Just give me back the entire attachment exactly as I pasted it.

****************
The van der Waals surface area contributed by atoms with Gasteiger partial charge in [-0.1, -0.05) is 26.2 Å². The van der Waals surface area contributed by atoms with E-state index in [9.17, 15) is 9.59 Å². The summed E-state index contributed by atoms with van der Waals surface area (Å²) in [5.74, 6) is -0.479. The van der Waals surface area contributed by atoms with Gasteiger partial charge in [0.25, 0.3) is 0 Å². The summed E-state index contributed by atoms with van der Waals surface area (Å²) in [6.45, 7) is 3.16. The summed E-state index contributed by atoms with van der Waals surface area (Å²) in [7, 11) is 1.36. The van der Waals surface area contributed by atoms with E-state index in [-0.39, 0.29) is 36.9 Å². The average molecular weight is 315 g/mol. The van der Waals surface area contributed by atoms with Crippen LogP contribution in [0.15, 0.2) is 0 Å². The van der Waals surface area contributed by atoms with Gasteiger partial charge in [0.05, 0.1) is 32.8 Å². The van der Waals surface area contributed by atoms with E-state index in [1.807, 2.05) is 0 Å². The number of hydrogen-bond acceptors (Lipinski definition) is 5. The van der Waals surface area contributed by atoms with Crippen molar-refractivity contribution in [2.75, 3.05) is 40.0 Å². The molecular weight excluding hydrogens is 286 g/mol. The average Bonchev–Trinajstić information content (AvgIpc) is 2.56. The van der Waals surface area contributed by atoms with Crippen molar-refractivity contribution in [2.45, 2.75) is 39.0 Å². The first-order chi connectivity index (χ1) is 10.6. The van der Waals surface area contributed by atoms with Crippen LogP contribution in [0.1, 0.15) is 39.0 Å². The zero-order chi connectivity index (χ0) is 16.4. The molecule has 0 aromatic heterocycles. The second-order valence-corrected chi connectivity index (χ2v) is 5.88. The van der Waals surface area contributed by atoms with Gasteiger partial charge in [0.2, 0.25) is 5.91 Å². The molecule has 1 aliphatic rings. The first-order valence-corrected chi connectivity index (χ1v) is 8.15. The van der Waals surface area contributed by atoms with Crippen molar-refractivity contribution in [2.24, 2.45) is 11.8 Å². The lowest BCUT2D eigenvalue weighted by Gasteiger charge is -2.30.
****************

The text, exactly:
The van der Waals surface area contributed by atoms with Gasteiger partial charge in [-0.1, -0.05) is 26.2 Å². The van der Waals surface area contributed by atoms with E-state index in [9.17, 15) is 9.59 Å². The summed E-state index contributed by atoms with van der Waals surface area (Å²) in [5.74, 6) is -0.479. The van der Waals surface area contributed by atoms with Gasteiger partial charge in [0.25, 0.3) is 0 Å². The summed E-state index contributed by atoms with van der Waals surface area (Å²) in [6.45, 7) is 3.16. The summed E-state index contributed by atoms with van der Waals surface area (Å²) in [7, 11) is 1.36. The van der Waals surface area contributed by atoms with E-state index in [-0.39, 0.29) is 36.9 Å². The average molecular weight is 315 g/mol. The van der Waals surface area contributed by atoms with Crippen LogP contribution in [0.15, 0.2) is 0 Å². The van der Waals surface area contributed by atoms with Gasteiger partial charge in [0.05, 0.1) is 32.8 Å². The van der Waals surface area contributed by atoms with E-state index in [1.807, 2.05) is 0 Å². The number of hydrogen-bond acceptors (Lipinski definition) is 5. The van der Waals surface area contributed by atoms with Crippen molar-refractivity contribution in [2.75, 3.05) is 40.0 Å². The molecular weight excluding hydrogens is 286 g/mol. The average Bonchev–Trinajstić information content (AvgIpc) is 2.56. The van der Waals surface area contributed by atoms with Crippen molar-refractivity contribution in [2.45, 2.75) is 39.0 Å². The first-order chi connectivity index (χ1) is 10.6. The van der Waals surface area contributed by atoms with Crippen LogP contribution in [0.1, 0.15) is 39.0 Å². The zero-order chi connectivity index (χ0) is 16.4. The molecule has 0 aromatic heterocycles. The second-order valence-corrected chi connectivity index (χ2v) is 5.88. The van der Waals surface area contributed by atoms with Gasteiger partial charge in [0.2, 0.25) is 5.91 Å². The molecule has 1 aliphatic rings. The first-order valence-corrected chi connectivity index (χ1v) is 8.15. The van der Waals surface area contributed by atoms with Crippen molar-refractivity contribution in [2.24, 2.45) is 11.8 Å². The lowest BCUT2D eigenvalue weighted by Gasteiger charge is -2.30.